finding a Wisconsin statute that categorically denied individuals accused of misdemeanors with an "opportunity" to show "that a change of venue is required in his case" constitutionally infirmSummary of this case from Brecheen v. Reynolds
Argued December 7, 1970 Decided January 25, 1971
State law that categorically prevents a change of venue for a jury trial in a criminal case, regardless of the extent of local prejudice against the defendant, solely on the ground that the crime with which he is charged is a misdemeanor held violative of the right to trial by an impartial jury guaranteed by the Fourteenth Amendment. Pp. 507-512.
STEWART, J., delivered the opinion of the Court, in which DOUGLAS, HARLAN, BRENNAN, WHITE, and MARSHALL, JJ., joined. BLACKMUN, J., filed a concurring opinion, in which BURGER, C. J., joined, post, p. 512. BLACK, J., filed a dissenting opinion, post, p. 515.
Elizabeth B. Dubois argued the cause for appellant. With her on the briefs were Jack Greenberg, Michael Meltsner, Anthony G. Amsterdam, Thomas M. Jacobson, and Robert E. Sutton.
Sverre O. Tinglum, Assistant Attorney General of Wisconsin, argued the cause for appellee. With him on the brief were Robert W. Warren, Attorney General, and Roy G. Mita, Assistant Attorney General.
On August 31, 1967, during a period of civil disturbances in Milwaukee, Wisconsin, the appellant, a Roman Catholic priest, was arrested in that city on a charge of resisting arrest. Under Wisconsin law that offense is a misdemeanor, punishable by a fine of not more than $500 or imprisonment in the country jail for not more than one year, or both. After a series of continuances, the appellant was brought to trial before a jury in a Milwaukee County court on February 8, 1968. The first morning of the trial was occupied with qualifying the jurors, during the course of which the appellant exhausted all of his peremptory challenges. The trial then proceeded, and at its conclusion the jury convicted the appellant as charged.
"Whoever knowingly resists or obstructs an officer while such officer is doing any act in his official capacity and with lawful authority, may be fined not more than $500 or imprisoned not more than one year in county jail or both." Wis. Stat. § 946.41(1) (1967).
Apparently no transcript was made of the voir dire proceedings.
Prior to the trial, counsel for the appellant filed a motion for a change of venue from Milwaukee County "to a county where community prejudice against this defendant does not exist and where an impartial jury trial can be had." The motion asked the court to take judicial notice of "the massive coverage by all news media in this community of the activities of this defendant," or, in the alternative, that "the defendant be permitted to offer proof of the nature and extent thereof, its effect upon this community and on the right of defendant to an impartial jury trial." The trial judge denied the motion, making clear that his ruling was based exclusively on his view that Wisconsin law did not permit a change of venue in misdemeanor cases.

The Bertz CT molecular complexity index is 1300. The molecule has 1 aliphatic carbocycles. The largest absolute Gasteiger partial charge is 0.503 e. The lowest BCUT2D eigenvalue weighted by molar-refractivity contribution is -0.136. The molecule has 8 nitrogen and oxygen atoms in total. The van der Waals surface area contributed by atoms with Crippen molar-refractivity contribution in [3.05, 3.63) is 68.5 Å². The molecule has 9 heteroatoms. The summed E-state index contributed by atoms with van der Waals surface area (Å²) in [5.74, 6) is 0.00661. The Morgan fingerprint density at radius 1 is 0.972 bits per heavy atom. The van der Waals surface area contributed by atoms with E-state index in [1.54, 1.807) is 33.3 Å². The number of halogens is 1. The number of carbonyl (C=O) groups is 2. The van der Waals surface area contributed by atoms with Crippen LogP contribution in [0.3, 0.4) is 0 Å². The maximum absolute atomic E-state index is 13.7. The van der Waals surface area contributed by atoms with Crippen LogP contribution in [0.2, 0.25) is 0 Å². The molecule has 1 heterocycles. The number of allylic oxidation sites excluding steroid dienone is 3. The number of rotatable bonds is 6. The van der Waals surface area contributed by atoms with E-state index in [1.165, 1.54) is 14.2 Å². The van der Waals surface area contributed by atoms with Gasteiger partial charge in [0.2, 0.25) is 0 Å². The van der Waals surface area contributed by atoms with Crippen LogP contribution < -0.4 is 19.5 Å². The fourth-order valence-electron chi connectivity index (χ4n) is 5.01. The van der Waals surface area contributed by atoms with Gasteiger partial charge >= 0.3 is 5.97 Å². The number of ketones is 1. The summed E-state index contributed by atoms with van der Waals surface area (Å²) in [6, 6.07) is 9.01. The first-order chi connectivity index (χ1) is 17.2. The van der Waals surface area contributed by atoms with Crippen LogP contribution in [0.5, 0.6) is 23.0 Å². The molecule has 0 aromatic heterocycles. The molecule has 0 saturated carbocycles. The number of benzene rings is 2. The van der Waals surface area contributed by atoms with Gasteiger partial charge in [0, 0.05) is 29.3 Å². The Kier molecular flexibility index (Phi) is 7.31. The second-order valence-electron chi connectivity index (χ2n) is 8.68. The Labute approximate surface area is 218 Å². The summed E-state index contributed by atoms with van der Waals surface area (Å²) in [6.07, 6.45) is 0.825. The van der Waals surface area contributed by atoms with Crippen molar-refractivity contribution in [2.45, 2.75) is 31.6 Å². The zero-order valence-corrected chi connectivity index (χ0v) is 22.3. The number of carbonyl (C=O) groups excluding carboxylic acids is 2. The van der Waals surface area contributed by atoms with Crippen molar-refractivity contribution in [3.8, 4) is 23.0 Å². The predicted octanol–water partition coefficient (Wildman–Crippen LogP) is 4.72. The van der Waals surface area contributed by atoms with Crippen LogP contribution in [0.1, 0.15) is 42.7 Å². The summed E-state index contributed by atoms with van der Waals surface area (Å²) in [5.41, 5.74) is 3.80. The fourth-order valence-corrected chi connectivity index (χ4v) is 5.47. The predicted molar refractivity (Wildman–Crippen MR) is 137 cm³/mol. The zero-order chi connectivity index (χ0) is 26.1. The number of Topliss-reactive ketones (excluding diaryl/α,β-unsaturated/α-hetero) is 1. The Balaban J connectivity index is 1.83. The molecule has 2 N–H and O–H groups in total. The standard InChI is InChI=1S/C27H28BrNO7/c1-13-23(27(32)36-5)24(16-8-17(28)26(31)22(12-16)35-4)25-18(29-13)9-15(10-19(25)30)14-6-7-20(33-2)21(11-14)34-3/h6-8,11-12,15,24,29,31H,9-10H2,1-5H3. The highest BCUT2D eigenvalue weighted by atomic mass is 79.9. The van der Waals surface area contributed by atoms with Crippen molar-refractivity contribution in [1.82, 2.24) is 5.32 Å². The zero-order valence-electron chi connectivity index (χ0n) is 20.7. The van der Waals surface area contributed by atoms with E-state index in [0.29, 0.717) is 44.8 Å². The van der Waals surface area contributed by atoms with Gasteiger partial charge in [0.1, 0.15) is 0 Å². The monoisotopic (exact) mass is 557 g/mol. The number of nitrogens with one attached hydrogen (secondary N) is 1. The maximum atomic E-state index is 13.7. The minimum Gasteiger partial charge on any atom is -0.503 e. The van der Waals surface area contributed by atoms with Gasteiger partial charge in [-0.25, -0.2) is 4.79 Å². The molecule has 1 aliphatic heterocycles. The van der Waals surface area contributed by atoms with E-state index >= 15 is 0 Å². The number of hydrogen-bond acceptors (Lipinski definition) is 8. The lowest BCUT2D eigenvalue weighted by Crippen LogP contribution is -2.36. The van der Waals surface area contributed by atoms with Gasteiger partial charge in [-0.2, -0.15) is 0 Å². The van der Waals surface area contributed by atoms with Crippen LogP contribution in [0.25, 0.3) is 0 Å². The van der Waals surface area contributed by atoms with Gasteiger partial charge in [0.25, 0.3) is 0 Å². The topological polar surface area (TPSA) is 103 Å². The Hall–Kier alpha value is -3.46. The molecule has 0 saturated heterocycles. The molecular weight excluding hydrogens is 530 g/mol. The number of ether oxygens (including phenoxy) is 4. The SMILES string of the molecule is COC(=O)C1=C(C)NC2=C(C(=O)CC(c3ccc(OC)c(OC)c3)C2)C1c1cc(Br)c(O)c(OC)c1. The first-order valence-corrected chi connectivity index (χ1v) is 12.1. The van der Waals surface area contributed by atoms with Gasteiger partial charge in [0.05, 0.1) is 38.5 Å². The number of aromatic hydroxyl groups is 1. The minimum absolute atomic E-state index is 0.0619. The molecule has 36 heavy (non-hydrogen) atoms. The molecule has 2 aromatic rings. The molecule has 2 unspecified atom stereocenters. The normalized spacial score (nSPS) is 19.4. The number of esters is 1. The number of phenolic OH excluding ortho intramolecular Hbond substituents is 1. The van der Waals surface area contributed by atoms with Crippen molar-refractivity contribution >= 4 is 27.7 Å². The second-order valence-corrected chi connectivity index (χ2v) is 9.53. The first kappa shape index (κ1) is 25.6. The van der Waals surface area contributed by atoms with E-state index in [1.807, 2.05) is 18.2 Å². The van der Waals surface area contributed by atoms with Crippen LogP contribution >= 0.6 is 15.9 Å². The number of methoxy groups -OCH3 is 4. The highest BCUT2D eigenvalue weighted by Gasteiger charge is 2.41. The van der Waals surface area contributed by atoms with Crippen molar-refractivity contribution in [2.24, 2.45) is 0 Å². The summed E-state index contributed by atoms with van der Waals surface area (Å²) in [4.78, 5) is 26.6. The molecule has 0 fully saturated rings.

The court: "So, therefore, the change of venue as asked for in the motion for a change of venue will be denied; it not being provided for in the Wisconsin Statutes. . . . No, I'm denying the motion for a change of venue because this is a misdemeanor case and not a felony. And the Wisconsin Statute does not provide for a change of venue in a misdemeanor matter."
On appeal, the Supreme Court of Wisconsin affirmed the conviction. 41 Wis.2d 312, 164 N.W.2d 266. It held that the trial judge had been correct in his understanding that a Wisconsin statute foreclosed the possibility of a change of venue in a misdemeanor prosecution. It further held that this state law was constitutionally valid, pointing out that "it would be extremely unusual for a community as a whole to prejudge the guilt of any person charged with a misdemeanor." 41 Wis.2d, at 317, 164 N.W.2d, at 268. The court also noted that a defendant in a Wisconsin misdemeanor prosecution has a right to ask for continuances and to challenge prospective jurors on voir dire, and if "these measures are still not sufficient to provide an impartial jury, the verdict can be set aside after trial based on the denial of a fair and impartial trial." 41 Wis.2d, at 321, 164 N.W.2d, at 270. Two members of the court dissented, believing that the state statute did not absolutely forbid a change of venue in a misdemeanor prosecution, and that if the statute did contain such a prohibition it was constitutionally invalid. 41 Wis.2d, at 325, 164 N.W.2d, at 272.
The relevant statute in effect at the time of the appellant's trial was Wis. Stat. § 956.03(3) (1967), which provided: "If a defendant who is charged with a felony files his affidavit that an impartial trial cannot be had in the county, the court may change the venue of the action to any county where an impartial trial can be had. Only one change may be granted under this subsection." Wis. Stat. § 971.22, effective July 1, 1970, now permits a change of venue in all criminal cases. See Wis. Laws 1969, c. 255, p. 650.